"To survey or to register" is that the question for estimating population incidence of injuries?

Dritan Bejko*, Maria Ruiz-Castell, Anna Schritz, Bjarne Laursen, Rupert Kisser, Wim Rogmans, Ronan A. Lyons, Huib Valkenberg, Samantha Turner, Robert Bauer, Gabrielle Ellsaesser, Nathalie de Rekeneire

*Corresponding author for this work

Research output: Contribution to journalArticleResearchpeer-review

1 Citation (Scopus)


Background: Measuring the true incidence of injury or medically attended injury is challenging. Population surveys, despite problems with recall and selection bias, remain the only source of information for injury incidence calculation in many countries. Emergency department (ED) registry based data provide an alternative source. The aim of this study is to compare the yearly incidence of hospital treated Home and Leisure Injuries (HLI), and Road Traffic Injuries (RTI) estimated by survey-based and register-based methods and combine information from both sources in to a comprehensive injury burden pyramide. Methods: Data from Luxemburg's European Health Examination Survey (EHES-LUX), European Health Interview Survey (EHIS) and ED surveillance system Injury Data Base (IDB) collected in 2013, were used. EHES-LUX data on 1529 residents 25-64 years old, were collected between February 2013-January 2015. EHIS data on 4004 other residents aged 15+ years old, were collected between February and December 2014. Participants reported last year's injuries at home, leisure and traffic and treatment received. Two-sided exact binomial tests were used to compare incidences from registry with the incidences of each survey by age group and prevention domain. Data from surveys and register were combined to build an RTI and HLI burden pyramide for the 25-64 years old. This project was part of the European Union project BRIDGE-Health (BRidging Information and Data Generation for Evidence-based Health Policy and Research). Results: Among 25-64 years old the incidence of hospital treated injuries per thousand population was 60.1 (95% CI: 59.2-60.9) according to IDB, 62.1 (95% CI: 50.6-75.4) according to EHES-LUX and 53.2 (95% CI: 45.0-62.4) according to EHIS. The incidence of hospital admissions was 3.7 (95% CI: 3.5-4.0) per thousand population from IDB-Luxembourg, 12.4 (95% CI: 7.5-19.3) from EHES-LUX and 18.0 (95% CI: 13.3-23.8) from EHIS. For 15+ years-old incidence of hospital treated HLI was 62.8 (95% CI: 62.1-63.5) per thousand population according to IDB whereas the corresponding EHIS estimate was lower at 46.9 (95% CI: 40.4-54.0). About half of HLI and RTI of the 25-64 years old were treated in hospital. Conclusion: The overall incidence estimate of hospital treated injuries from both methods does not differ for the 25-64 years old. Surveys overestimate the number of hospital admissions, probably due to memory bias. For people aged 15+ years, the survey estimate is lower than the register estimate for hospital treated HLI injuries, probably due to selection and recall biases. ED based registry data is to be preferred as single source for estimating the incidence of hospital treated injuries in all age groups.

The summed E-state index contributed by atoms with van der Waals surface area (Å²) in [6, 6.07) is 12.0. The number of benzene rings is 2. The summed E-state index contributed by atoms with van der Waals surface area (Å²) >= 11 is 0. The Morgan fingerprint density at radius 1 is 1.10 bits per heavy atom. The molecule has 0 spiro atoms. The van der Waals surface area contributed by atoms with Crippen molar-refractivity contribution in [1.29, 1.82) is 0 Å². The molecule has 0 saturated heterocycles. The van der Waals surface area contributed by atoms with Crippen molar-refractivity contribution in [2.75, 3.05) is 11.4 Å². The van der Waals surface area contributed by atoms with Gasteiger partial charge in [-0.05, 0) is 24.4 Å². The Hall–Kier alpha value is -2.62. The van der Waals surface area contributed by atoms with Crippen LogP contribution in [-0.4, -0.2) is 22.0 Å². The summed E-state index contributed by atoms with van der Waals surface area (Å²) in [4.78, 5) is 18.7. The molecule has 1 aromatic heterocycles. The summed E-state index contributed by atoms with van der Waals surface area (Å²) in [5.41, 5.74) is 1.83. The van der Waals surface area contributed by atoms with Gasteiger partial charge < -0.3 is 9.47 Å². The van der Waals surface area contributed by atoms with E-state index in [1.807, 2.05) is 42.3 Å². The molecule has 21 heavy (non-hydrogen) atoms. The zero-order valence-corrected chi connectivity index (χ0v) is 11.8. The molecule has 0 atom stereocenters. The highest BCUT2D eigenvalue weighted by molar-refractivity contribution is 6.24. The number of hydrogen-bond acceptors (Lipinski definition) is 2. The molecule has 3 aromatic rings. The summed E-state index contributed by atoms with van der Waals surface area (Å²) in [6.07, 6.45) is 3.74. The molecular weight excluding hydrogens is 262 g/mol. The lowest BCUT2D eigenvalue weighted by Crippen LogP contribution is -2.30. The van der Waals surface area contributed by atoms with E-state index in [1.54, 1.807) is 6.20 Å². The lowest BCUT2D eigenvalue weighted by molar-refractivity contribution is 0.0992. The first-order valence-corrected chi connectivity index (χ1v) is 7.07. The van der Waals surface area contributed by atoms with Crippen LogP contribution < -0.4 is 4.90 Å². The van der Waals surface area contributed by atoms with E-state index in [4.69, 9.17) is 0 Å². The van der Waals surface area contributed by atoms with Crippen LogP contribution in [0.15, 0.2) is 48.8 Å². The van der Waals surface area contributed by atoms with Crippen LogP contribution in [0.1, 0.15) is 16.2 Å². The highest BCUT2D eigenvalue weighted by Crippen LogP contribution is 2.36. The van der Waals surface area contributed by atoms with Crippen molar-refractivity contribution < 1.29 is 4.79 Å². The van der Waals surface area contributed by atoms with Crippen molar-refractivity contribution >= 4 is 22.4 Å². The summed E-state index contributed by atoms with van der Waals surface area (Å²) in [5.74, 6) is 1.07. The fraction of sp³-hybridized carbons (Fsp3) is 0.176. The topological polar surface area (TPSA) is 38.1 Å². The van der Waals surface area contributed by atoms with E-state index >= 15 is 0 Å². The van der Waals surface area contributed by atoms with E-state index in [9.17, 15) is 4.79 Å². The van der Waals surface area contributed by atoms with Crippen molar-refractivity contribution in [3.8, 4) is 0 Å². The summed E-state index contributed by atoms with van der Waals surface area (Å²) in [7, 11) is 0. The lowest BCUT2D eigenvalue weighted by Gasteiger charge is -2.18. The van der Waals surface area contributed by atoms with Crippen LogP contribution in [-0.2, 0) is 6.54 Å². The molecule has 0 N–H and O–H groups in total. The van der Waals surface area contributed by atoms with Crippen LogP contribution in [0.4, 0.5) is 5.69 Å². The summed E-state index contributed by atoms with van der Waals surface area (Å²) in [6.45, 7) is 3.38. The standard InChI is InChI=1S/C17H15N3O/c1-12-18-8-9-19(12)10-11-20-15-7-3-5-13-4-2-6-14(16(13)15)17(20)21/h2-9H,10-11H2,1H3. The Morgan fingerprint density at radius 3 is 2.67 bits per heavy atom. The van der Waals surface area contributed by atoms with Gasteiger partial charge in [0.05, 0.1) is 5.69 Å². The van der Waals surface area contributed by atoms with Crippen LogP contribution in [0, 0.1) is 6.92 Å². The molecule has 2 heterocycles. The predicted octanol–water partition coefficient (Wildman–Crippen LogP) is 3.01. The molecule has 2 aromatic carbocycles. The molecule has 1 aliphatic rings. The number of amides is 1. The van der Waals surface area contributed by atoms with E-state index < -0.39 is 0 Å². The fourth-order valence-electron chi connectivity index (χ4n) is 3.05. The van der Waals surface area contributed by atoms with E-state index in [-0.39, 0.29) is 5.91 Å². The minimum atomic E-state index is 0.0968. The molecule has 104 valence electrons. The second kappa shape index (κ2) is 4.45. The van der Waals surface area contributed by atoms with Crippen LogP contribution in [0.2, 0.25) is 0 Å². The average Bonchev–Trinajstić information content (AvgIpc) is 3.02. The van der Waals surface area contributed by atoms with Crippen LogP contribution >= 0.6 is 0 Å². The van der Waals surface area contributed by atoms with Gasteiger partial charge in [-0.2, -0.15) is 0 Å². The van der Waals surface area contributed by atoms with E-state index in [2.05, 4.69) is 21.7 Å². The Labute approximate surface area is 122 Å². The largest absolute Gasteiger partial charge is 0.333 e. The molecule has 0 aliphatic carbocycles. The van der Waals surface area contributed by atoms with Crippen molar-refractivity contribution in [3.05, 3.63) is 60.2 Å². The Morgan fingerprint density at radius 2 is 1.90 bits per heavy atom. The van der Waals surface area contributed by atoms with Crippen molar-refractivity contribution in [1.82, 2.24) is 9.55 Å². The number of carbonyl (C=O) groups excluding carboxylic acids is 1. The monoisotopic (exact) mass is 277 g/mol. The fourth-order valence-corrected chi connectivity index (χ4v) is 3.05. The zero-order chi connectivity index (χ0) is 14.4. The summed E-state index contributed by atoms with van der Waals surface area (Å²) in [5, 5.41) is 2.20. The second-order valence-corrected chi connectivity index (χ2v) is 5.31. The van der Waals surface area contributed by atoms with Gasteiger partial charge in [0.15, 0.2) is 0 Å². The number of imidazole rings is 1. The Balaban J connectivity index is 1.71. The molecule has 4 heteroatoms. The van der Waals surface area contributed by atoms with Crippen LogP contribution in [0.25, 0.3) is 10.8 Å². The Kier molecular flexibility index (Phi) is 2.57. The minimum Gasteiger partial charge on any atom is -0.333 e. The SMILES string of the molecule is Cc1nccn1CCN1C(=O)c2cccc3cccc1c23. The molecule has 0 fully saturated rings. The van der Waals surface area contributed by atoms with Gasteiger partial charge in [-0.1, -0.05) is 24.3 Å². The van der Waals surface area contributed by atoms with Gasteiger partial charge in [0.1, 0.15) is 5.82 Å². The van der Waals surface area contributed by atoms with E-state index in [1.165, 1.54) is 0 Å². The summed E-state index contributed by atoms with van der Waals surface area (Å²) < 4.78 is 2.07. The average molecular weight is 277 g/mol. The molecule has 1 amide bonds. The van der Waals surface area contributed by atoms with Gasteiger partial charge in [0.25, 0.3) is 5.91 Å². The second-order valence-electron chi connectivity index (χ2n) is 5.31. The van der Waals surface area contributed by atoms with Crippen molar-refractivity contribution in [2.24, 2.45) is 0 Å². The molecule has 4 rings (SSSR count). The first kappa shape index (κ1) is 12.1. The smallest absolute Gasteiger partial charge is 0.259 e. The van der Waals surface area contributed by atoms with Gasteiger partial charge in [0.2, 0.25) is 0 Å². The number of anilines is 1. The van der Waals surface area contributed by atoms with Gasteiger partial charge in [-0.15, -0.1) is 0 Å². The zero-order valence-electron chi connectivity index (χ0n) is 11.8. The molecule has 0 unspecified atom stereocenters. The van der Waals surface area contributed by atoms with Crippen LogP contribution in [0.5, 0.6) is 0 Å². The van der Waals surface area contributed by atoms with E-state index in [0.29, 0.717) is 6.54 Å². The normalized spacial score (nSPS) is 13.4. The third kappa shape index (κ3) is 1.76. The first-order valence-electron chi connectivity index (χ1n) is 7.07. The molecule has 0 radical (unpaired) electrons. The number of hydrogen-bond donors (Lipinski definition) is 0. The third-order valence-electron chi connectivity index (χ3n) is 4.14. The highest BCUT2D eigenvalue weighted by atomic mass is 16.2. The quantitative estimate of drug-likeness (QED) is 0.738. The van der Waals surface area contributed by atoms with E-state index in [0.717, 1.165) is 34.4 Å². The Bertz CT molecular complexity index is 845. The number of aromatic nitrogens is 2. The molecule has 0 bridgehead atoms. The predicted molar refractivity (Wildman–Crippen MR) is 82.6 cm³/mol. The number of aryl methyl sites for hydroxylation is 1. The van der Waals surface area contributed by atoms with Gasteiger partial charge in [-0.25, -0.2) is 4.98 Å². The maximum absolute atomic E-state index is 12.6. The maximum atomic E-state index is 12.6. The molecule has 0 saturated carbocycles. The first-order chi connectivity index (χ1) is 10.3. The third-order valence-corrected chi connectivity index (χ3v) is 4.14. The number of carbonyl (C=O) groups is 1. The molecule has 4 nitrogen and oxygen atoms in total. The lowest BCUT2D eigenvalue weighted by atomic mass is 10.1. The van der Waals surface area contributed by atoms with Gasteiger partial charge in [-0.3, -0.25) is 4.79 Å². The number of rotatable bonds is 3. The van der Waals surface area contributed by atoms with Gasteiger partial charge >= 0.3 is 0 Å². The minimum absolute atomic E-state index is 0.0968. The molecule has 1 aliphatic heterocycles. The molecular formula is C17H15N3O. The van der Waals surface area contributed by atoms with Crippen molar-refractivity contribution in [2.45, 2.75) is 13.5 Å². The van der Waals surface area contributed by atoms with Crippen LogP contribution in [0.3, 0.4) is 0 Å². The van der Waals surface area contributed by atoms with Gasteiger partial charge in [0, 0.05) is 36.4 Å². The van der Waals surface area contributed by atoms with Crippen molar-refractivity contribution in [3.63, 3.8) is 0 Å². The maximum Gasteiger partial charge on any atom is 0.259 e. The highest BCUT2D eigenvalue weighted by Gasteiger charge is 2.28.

Original languageEnglish
Article number76
JournalArchives of Public Health
Issue number1
Publication statusPublished - 17 Dec 2018


  • BRIDGE health
  • Home and leisure accidents
  • Hospital treated injuries
  • Injuries incidence
  • Register
  • Survey


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